Democrats held a talk-a-thon from the Senate floor on Tuesday night as they try to ratchet up pressure on Republicans to take up bills to end the partial government shutdown.
 
Democrats spoke from the Senate floor for roughly two and a half hours. The talkathon came ahead of President TrumpDonald John TrumpTrump directed Cohen to lie to Congress about plans to build Trump Tower in Moscow during 2016 campaign: report DC train system losing 0k per day during government shutdown Senate Republicans eye rules change to speed Trump nominees MORE's prime-time address, where he was expected to address the U.S.-Mexico border wall fight at the center of the shutdown. 
 
 
"It's unnecessary because there are bills on the floor right now that would solve this, bills that are bipartisan, bills that have been supported … by you and other Republican colleagues in the chamber a matter of a few weeks ago," Kaine said. 
 
 
"Freedom for six bills passed by the Republican-led Senate so we can put America back to work. It sounds like a pretty good idea, but good ideas and common sense seem to be victims, victims of this presidential temper tantrum," he said.
 
Kaine and Merkley are two of more than a dozen Democratic senators who spoke from the floor on Tuesday night to try to build public pressure behind their position. 
 
Sen. Jeanne ShaheenCynthia (Jeanne) Jeanne ShaheenGOP reasserts NATO support after report on Trump’s wavering Some Senate Dems see Ocasio-Cortez as weak spokeswoman for party The Hill's Morning Report — Trump eyes wall money options as shutdown hits 21 days MORE (D-N.H.), who also helped organize the speeches, added that Congress could "reopen the government's doors today" if Republicans would agree to pass the House bills to fully reopen the government.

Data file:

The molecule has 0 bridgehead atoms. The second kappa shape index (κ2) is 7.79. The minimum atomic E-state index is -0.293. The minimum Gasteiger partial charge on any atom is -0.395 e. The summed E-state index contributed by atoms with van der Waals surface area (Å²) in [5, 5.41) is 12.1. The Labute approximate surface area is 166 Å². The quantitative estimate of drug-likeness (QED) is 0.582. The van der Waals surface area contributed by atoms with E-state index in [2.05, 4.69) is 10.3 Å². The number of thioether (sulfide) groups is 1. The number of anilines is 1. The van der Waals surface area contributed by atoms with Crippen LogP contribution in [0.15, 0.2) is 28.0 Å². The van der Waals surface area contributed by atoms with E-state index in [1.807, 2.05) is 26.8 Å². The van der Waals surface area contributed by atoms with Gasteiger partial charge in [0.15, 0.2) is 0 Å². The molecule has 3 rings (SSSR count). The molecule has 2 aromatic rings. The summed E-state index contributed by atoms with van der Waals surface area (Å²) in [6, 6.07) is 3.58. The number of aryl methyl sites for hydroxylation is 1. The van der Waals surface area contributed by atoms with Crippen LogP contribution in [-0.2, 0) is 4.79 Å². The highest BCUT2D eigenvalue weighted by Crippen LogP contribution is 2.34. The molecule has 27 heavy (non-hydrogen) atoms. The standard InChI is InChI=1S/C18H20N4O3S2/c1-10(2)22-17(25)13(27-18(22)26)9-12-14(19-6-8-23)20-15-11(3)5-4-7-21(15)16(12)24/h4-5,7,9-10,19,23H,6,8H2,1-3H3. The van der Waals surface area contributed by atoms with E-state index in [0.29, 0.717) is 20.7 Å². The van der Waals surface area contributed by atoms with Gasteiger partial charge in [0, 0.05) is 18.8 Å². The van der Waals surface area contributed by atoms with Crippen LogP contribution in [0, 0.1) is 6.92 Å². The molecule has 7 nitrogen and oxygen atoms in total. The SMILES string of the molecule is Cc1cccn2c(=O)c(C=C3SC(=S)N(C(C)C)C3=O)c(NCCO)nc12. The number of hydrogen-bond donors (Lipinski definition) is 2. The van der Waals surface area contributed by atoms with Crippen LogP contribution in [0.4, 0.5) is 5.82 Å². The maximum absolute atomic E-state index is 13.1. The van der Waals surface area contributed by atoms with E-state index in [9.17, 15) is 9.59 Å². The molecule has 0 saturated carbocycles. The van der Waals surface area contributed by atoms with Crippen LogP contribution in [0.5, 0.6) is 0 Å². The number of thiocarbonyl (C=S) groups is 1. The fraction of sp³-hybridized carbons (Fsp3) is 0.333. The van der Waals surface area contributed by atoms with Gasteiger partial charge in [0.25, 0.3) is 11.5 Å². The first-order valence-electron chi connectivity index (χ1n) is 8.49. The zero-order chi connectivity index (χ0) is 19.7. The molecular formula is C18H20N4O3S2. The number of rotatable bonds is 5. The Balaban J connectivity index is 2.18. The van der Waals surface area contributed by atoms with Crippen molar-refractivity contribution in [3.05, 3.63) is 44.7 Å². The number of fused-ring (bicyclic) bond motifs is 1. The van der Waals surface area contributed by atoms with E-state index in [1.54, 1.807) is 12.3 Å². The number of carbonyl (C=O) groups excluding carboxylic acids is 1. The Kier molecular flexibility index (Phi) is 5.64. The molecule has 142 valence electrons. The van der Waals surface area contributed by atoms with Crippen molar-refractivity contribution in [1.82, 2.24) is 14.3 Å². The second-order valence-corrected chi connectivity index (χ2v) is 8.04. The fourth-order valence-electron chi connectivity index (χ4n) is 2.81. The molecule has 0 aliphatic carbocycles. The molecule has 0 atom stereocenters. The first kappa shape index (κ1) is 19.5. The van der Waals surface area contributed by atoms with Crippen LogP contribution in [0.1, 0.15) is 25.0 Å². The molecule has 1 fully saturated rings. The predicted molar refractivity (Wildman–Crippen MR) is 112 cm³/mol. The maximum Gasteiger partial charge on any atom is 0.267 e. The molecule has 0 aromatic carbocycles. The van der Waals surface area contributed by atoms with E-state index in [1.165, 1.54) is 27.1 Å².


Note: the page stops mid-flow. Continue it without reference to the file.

"I urge Senator McConnell to bring these bills to the floor. Let President Trump decide to sign them or not sign them. He can make that choice as president, but we are a separate branch of government, and it's up to us to make the determination to end this shutdown immediately," Shaheen said. 
 
The floor speeches come as there is no sign of a quick agreement to end the partial shutdown. Trump has dug in over his demand for more than $5 billon for a wall along the southern border—an amount that cannot get 60 votes in the Senate or pass the Democratic-controlled House. 
 
Democrats have pointed to $1.3 billion as their cap and stressed that it should go toward fencing rather than a concrete wall. 
 
House Democrats also passed a package last week that would fund the quarter of government impacted by the shutdown, effectively kicking the border wall fight to Feb. 8. House Democrats are also expected to begin passing individual appropriations bills this week. 
 
 
"These noncontroversial bills were originally drafted and approved by the Senate Appropriations Committee run by the Republican Party. None of this makes sense at all," she said. 
 
 
The Senate previously passed a stopgap bill late last year but lawmakers were caught off guard when Trump signaled he would not support it following the urging of conservatives.
 
McConnell reiterated on Tuesday that a deal has to be able to get 60 votes in the Senate and Trump's signature.
 
"As I've stated clearly, the Senate will not waste floor time on show votes, messaging votes or any other proposals which fail to check those boxes regarding the funding bill," McConnell said. 
 
But Democrats are trying to up public pressure on McConnell. They separately blocked a foreign policy bill on Tuesday, arguing the chamber should be focused on government funding legislation. 
 
Because Senate Democrats are in the minority, their options to force action are limited. But they've repeatedly used marathon floor speeches to try to build public support for their positions, holding similar talk-a-thons ahead of key Cabinet votes and during the ObamaCare repeal fight. 
 
Democrats used their floor speeches on Tuesday night to talk about the impact the partial shutdown is having in their home states.
 
Roughly 800,000 federal employees have either been furloughed or been forced to work without pay due to the shutdown, which began on Dec. 22. 
 
"I'm not worried about a president keeping a campaign promise that didn't make sense from the start. …Tonight let's make sure that the people who work at the border and work at TSA and work for the federal government get back to work this week," said Sen. Dick DurbinRichard (Dick) Joseph DurbinTrump AG pick: I won't be 'bullied' by anyone, including the president Live coverage: Trump AG pick grilled on Mueller probe at confirmation hearing Senate Dems set to take aim at new Trump attorney general pick MORE (D-Ill.). 
 
Updated: 9:07 p.m.